Stranger Things – Review

I love this time of year. The leaves are turning from green to gold, the nights are getting longer, and there’s absolutely fuck all out in cinemas of interest because all the good releases are being saved for Christmas. I may have used that excuse before, but you hardly need me to tell you why a Dan Brown adaptation is going to be entertaining but stupid, or why Peter Berg and Mark Wahlberg should stop glorifying American mistakes. No, seeing as it’s my birthday coming up, and I happen to share that date with Winona Ryder, let’s have a look at Stranger Things.

Stranger Things is one of the many shows proudly branded a ‘Netflix Original’, and is immediately noteworthy due to the fact that it actually IS an original idea, and not just a remake or spinoff that dreams of the stars. Set in 1980’s America, the plot revolves around a mysterious government laboratory in the fictional town of Hawkins, Indiana, and when people start disappearing and a girl with telekinetic powers is somehow involved, it’s up to the ensemble cast to find the truth; the cast in this case ranging from geeky kids to teenage rebels to concerned parents. As a sci-fi/horror combo, the show really makes the most of its setting, with the Cold War-era paranoia keeping the intrigue and mystery heightened at all times. It also acts as a superb homage to a lot of 80’s pop culture. The main supernatural element is suitably slimy and terrifying in a manner not dissimilar to Aliens, the high-school drama is straight out of Back To The Future or The Breakfast Club, and even the main titles have a distinctly ‘Stephen King’ feel to them, to the point where I am amazed he was not involved with the development of the series.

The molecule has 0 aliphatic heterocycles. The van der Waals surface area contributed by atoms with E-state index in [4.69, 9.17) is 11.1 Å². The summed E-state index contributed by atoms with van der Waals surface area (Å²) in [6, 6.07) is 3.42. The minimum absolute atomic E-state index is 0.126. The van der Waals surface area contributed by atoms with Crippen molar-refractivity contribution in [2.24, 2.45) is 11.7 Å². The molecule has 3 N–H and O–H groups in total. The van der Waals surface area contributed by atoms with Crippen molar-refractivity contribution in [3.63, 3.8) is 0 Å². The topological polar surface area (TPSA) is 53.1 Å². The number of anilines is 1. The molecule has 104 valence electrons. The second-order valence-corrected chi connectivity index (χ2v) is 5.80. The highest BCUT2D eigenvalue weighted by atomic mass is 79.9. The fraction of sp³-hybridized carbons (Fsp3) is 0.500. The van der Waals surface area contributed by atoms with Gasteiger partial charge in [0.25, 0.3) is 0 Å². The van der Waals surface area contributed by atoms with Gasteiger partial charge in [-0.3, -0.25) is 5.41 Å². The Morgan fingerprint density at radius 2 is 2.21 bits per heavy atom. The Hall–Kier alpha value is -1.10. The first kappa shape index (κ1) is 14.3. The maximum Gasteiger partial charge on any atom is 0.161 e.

The child acting in this series is nothing short of excellent, with the three amigos Mike, Lucas and Dustin showing very convincing chemistry, and you no-doubt have all heard wondrous things about Eleven, the telekinetic mystery girl whose portrayal has had rave reviews across the board, even managing to bring Eggos back to global prominence. Veteran actors such as David Barbour and the aforementioned Winona Ryder really steal the show at times, however, with providing a very powerful performance, reducing me to tears in a few places. The acting is superb, and with it comes a very unpretentious script which is not burdened with exposition. The unknown elements are never solved by a big dump of dialogue, rather skilfully woven into the narrative resulting in excellent pacing.

This show will, as has been proven many times on Youtube, bring out physical reactions in its viewers. You will hide under the covers when you hear the opening titles, give exposed walls a second glance, and be absolutely spellbound by the performances on show. I haven’t cheered at an on-screen punch-up since Battle of the Bastards in GOT, but Stranger Things sets a new precedent. You have to watch it for the novelty alone because there is, simply put, nothing else like it at the moment. It’s charming, scary, compelling and above all, original. Suck on that, House Of Cards.


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